The benefits of vinegar are numerous. For example, adding vinegar to your meal helps reduce blood sugar, insulin and triglycerides. It is especially good for people with insulin resistance and type 2 diabetes. Before the invention of modern medicine, vinegar was even used as an ancient medicine to treat diseases.
But let’s talk about cooking – the more common use of vinegar than treating diseases. In particular, a combination of vinegar and starch has been used by people around the world. In Japan, for example, vinegar with a high glycemic index (GI) is used in sushi, and the Italians have a long history of dipping bread in balsamic vinegar.
In fact, dipping bread in vinegar not only reduces blood sugar and prevents insulin fluctuation, but also helps you feel more satiated after eating. If you only eat 3 slices of bread without vinegar, you will feel hungry in less than 2 hours like you haven’t eaten anything. But if you eat 3 slices of bread with vinegar, you will feel twice as full as you normally would. Even after 2 hours, you will still feel like you’ve just eaten 3 slices of bread.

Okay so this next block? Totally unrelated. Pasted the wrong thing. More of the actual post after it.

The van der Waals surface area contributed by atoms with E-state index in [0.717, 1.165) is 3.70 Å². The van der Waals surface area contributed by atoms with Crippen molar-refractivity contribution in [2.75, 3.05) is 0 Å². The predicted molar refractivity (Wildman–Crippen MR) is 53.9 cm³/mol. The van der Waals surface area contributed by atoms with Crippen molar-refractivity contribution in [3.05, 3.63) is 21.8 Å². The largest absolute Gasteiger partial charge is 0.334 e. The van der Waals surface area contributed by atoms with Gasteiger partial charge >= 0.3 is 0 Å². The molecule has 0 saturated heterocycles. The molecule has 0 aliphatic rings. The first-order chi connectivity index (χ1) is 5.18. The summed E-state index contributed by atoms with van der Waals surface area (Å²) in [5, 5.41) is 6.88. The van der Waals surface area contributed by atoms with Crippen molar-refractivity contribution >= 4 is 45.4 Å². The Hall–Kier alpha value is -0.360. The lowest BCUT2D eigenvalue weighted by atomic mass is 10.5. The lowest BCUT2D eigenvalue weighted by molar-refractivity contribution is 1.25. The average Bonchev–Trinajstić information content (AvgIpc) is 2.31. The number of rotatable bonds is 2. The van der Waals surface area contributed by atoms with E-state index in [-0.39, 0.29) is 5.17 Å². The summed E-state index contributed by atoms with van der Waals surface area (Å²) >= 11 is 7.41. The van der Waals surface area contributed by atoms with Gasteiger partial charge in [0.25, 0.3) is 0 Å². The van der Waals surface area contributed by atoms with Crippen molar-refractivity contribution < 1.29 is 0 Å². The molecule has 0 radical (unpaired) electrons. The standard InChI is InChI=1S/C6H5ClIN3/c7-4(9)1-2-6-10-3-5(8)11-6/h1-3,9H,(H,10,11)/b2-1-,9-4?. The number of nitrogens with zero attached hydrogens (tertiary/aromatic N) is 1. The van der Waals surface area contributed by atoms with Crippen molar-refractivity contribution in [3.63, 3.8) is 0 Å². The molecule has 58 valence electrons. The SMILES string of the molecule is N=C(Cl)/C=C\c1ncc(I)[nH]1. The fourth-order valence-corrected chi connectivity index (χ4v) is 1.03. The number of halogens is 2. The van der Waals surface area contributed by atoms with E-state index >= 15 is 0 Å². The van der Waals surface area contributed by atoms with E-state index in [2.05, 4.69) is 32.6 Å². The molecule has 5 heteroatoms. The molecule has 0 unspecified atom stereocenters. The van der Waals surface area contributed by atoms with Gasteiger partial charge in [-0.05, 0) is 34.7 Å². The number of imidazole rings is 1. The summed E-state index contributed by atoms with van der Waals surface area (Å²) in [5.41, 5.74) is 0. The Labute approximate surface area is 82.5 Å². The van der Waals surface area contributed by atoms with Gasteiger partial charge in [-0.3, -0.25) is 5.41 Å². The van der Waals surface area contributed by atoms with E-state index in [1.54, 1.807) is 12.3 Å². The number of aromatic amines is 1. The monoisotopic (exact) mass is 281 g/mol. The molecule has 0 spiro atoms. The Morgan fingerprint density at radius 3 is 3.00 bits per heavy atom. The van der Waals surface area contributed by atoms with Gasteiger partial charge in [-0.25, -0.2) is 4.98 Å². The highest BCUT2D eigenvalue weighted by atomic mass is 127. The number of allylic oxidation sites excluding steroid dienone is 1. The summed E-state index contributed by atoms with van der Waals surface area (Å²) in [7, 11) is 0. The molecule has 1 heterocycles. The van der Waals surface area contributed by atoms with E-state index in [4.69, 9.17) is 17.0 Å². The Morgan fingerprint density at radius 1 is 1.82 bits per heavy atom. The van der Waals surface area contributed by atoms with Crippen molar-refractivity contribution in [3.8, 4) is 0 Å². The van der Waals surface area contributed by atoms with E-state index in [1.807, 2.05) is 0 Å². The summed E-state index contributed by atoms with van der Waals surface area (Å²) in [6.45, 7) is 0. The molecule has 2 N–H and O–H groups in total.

British celebrity chef Jamie Oliver, who is also an anti-obesity advocate, recommends adding balsamic vinegar to all pasta dishes to make them healthier. However, pasta is a starchy food that is known to contribute to obesity and raise blood sugar levels. Why then would Jamie recommend it?
There’s something called the acetic acid in balsamic vinegar. It not only slows down the absorption of glucose from the pasta but also helps to control hunger. Adding 2 tablespoons of balsamic vinegar to your pasta can reduce blood sugar fluctuations after a meal by about 20%.
How do you use balsamic vinegar in cooking?
Here are 2 ideas I have:
For an Asian dish, try the Sweet Vinegar Spare Ribs which is a variation of a Chinese recipe.
Or if you’re in the mood for a salad, whip up this colourful Salad with Kale, Pomegranate, and Caramelised Parsnip with a bit of balsamic vinegar in the dressing.